Columbia Data Products
|Headquarters||Altamonte Springs, Florida|
Columbia Data Products (CDP) introduced the MPC 1600 "Multi Personal Computer" in June 1982. It was an exact functional copy of the IBM PC model 5150 except for the BIOS which was clean roomed. IBM had published the bus and BIOS specifications, wrongly assuming that this would be enough to encourage the add-on market but not enough to facilitate unlicensed copying of the design.
CDP advertisements stated that the MPC "can use software and hardware originally intended for the IBM Personal Computer". The MPC was the first IBM PC clone and was actually superior to the IBM original. It came with 128 KiB RAM standard, compared to the IBM's 64 KiB maximum. The MPC had eight PC expansion slots, with one filled by its video card. Its floppy disk drive interface was built into the motherboard. The IBM PC, in contrast, had only five expansion slots, with the video card and floppy disk controller taking two of them. The MPC also included two floppy disk drives, one parallel and two serial ports, which were all optional on the original IBM PC. The MPC was followed up with a portable PC, the 32 pound (15 kg) "luggable" Columbia VP in 1983.
|Date||June 1982 (Marketed)|
|CPU||4.77 MHz 8088 16 bit registers|
|RAM||128 KiB, 1 MiB max|
|Video||16 colors 320×200 CGA|
|OS||MS-DOS, CP/M-86, MP/M-86, OASIS, Xenix|
|Interface||2×RS232, parallel, monitor, keyboard|
The success of the MPC and its successors built CDP revenue from US$9.4 million in 1982 to US$56 million in 1983, with an IPO at US$11 in January, 1983. In February 1984 IBM announced the introduction of their first portable PC. By August 1984 the CDP sales were faltering and CDP announced layoffs of 114 employees at its Maryland headquarters and 189 employees at a second factory in Puerto Rico. By 1985 their stock had dropped to US$0.50 and was delisted.
In 1987 CDP shifted emphasis from hardware to software. They developed and licensed Small Computer System Interface (SCSI) software to Western Digital (WD), a supplier of hard drive controllers. In 1991 WD sold their SCSI business to Future Domain, where it languished.
Columbia Data Products was founded in 1976 in Columbia, Maryland. It changed ownership, was taken private in 1986, and continues to operate under that name. CDP is now headquartered in Altamonte Springs, Florida. The company currently specializes in data security. No mention of the MPC can be found on the company's history page.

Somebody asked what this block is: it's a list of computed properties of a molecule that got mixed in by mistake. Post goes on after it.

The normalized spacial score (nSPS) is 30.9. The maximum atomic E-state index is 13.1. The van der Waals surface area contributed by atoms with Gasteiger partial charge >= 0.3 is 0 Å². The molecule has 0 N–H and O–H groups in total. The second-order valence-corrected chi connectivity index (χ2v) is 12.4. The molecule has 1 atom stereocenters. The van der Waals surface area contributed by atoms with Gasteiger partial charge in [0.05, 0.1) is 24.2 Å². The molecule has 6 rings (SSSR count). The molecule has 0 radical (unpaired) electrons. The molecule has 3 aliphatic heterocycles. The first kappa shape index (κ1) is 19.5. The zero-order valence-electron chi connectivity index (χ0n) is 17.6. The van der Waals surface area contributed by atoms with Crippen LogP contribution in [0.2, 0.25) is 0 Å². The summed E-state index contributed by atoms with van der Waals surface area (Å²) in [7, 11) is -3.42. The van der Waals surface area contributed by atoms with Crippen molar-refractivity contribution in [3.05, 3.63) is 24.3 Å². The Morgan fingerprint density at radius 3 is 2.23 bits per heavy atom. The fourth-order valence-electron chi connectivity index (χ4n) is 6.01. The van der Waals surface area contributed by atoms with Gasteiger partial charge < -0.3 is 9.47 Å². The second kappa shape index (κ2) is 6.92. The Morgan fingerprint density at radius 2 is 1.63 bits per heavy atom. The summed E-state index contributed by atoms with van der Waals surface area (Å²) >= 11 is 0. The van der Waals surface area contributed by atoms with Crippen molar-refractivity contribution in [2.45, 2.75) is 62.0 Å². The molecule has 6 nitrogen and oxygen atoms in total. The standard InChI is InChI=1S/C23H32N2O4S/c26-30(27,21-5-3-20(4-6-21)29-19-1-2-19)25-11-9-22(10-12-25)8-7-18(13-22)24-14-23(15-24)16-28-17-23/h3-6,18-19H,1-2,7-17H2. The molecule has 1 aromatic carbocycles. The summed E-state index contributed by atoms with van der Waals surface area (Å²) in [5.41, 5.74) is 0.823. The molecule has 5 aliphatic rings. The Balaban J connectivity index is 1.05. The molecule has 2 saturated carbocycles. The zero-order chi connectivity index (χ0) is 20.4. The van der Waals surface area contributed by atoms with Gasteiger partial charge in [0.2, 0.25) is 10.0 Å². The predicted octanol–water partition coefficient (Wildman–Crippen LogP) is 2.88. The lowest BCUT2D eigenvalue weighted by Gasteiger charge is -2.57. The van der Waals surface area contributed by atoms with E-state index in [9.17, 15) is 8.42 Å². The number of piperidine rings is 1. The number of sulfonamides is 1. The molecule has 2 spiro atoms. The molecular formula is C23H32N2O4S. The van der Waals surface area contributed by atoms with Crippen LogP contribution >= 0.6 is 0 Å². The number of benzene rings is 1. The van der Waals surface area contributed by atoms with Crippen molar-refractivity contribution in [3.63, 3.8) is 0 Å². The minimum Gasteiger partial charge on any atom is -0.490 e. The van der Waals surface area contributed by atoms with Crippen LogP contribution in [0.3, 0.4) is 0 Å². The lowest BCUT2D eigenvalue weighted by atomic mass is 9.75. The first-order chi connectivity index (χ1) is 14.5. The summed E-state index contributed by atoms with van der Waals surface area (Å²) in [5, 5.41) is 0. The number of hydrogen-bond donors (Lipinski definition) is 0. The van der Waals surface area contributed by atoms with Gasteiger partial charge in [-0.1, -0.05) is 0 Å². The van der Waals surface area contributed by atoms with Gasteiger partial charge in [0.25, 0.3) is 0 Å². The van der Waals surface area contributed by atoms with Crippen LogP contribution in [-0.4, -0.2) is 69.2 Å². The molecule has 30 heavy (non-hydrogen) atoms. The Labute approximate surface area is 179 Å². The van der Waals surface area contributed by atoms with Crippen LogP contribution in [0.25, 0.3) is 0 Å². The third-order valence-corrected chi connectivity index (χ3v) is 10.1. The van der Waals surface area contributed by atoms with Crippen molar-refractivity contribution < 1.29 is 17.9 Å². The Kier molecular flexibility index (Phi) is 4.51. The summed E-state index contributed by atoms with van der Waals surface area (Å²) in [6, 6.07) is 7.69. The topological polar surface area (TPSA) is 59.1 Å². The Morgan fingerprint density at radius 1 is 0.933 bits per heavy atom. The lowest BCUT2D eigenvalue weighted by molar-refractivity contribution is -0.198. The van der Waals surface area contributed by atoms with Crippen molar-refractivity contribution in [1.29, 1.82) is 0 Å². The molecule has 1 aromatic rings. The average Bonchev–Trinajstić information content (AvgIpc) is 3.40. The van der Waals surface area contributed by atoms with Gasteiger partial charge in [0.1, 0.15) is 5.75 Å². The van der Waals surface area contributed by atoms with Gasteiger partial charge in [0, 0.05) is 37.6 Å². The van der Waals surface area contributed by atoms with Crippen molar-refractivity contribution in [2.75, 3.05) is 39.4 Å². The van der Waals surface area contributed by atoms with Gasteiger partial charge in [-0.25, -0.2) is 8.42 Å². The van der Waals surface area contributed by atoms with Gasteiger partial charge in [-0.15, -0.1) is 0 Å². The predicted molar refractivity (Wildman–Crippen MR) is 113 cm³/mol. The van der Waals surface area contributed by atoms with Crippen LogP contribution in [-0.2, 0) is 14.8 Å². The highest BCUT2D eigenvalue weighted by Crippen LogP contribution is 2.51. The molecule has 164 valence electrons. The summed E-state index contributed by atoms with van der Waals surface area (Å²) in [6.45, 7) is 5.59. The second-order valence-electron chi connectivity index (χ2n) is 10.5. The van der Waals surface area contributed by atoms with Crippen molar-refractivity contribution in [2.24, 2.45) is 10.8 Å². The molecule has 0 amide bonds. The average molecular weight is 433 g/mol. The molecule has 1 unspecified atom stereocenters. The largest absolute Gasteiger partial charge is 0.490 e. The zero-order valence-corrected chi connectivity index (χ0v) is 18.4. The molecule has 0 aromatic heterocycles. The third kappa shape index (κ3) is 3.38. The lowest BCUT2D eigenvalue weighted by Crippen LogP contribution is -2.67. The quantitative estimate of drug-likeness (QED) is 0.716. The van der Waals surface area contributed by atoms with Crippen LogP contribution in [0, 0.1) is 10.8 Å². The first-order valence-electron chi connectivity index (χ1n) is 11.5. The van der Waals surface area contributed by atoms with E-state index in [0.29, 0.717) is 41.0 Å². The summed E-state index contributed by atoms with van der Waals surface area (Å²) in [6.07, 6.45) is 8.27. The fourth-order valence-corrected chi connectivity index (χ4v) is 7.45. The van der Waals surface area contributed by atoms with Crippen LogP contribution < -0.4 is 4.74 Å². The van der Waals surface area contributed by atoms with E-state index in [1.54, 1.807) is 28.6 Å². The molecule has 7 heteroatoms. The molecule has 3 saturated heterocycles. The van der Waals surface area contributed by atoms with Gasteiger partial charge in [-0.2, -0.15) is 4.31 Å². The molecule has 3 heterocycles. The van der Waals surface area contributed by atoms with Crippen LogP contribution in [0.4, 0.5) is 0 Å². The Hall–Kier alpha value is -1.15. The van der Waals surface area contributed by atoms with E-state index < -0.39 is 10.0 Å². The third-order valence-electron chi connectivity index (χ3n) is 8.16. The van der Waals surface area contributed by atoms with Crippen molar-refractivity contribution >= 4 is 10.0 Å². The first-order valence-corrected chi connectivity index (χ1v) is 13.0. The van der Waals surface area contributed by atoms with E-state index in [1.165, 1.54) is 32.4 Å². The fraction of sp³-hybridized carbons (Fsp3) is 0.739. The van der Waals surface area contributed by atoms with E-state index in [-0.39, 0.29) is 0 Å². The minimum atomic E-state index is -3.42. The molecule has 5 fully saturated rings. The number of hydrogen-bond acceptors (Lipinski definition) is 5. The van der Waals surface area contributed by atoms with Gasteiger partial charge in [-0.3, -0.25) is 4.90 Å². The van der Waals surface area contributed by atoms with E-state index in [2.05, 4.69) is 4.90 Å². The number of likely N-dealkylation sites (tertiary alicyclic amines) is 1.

PC Magazine in June 1983 criticized the MPC's documentation, but reported that it had very good hardware and software compatibility with the IBM PC. BYTE in November 1984 approved of the portable MPC-VP's PC compatibility, reporting that it ran Microsoft Flight Simulator, WordStar, Lotus 1-2-3, dBASE II, and other popular applications without problems. It concluded that the computer was "one of the best overall bargains on the market today".
- Advertisement (1982-10). "Check The Chart Before You Choose Your New 16-Bit Computer System.". BYTE. p. 83. Retrieved 19 October 2013.
- New York Times, February 16, 1984
- "IBM Will Sell Portable Version of its PC Model", Wall Street Journal, February 17, 1984.
- New York Times, August 15, 1984
- Wall Street Journal, April 26, 1985
- Sandler, Corey (1983-06). "Columbia: Call It A "Work-Alike".". PC Magazine. p. 447. Retrieved 21 October 2013.
- Callamaras, Peter V. (1984-11). "The Columbia Multipersonal Computer-VP". BYTE. p. 276. Retrieved 23 October 2013.
- Columbia Data Products website
- CDP history
- MPC specifications from Old-computers.com
- Prototype of CDP luggable computer
- Columbia VP Portable PC – picture and specifications
- Scanned images (JPEG's) of CDP advertising and November 1983 brochure with price comparisons to IBM and Compaq portable
- Scanned jpg images of VP Portable advertising from 1984